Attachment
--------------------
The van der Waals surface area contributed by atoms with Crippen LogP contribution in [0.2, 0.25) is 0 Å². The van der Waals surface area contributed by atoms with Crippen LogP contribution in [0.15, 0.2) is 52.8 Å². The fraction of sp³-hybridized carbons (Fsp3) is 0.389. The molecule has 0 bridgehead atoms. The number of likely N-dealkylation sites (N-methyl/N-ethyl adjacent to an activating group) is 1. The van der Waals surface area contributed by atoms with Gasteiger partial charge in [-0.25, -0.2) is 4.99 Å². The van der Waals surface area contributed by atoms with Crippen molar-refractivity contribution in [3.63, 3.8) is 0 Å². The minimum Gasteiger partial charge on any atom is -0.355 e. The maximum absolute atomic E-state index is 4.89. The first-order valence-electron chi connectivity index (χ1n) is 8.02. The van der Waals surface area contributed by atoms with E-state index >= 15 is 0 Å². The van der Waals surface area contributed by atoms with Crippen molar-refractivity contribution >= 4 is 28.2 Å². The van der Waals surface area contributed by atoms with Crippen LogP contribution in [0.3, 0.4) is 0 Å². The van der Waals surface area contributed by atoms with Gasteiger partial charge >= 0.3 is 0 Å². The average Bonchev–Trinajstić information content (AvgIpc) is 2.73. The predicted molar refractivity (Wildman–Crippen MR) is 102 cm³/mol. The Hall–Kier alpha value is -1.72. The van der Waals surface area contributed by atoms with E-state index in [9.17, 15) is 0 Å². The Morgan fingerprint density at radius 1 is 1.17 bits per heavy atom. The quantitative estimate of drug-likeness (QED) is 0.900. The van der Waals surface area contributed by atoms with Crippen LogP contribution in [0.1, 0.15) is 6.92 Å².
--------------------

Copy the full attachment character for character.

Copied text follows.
The van der Waals surface area contributed by atoms with Crippen LogP contribution in [0.2, 0.25) is 0 Å². The van der Waals surface area contributed by atoms with Crippen LogP contribution in [0.15, 0.2) is 52.8 Å². The fraction of sp³-hybridized carbons (Fsp3) is 0.389. The molecule has 0 bridgehead atoms. The number of likely N-dealkylation sites (N-methyl/N-ethyl adjacent to an activating group) is 1. The van der Waals surface area contributed by atoms with Gasteiger partial charge in [-0.25, -0.2) is 4.99 Å². The van der Waals surface area contributed by atoms with Crippen molar-refractivity contribution in [3.63, 3.8) is 0 Å². The minimum Gasteiger partial charge on any atom is -0.355 e. The maximum absolute atomic E-state index is 4.89. The first-order valence-electron chi connectivity index (χ1n) is 8.02. The van der Waals surface area contributed by atoms with E-state index >= 15 is 0 Å². The van der Waals surface area contributed by atoms with Crippen molar-refractivity contribution >= 4 is 28.2 Å². The van der Waals surface area contributed by atoms with Crippen LogP contribution in [0.3, 0.4) is 0 Å². The van der Waals surface area contributed by atoms with Gasteiger partial charge >= 0.3 is 0 Å². The average Bonchev–Trinajstić information content (AvgIpc) is 2.73. The predicted molar refractivity (Wildman–Crippen MR) is 102 cm³/mol. The Hall–Kier alpha value is -1.72. The van der Waals surface area contributed by atoms with E-state index in [9.17, 15) is 0 Å². The Morgan fingerprint density at radius 1 is 1.17 bits per heavy atom. The quantitative estimate of drug-likeness (QED) is 0.900. The van der Waals surface area contributed by atoms with Crippen LogP contribution in [0.1, 0.15) is 6.92 Å².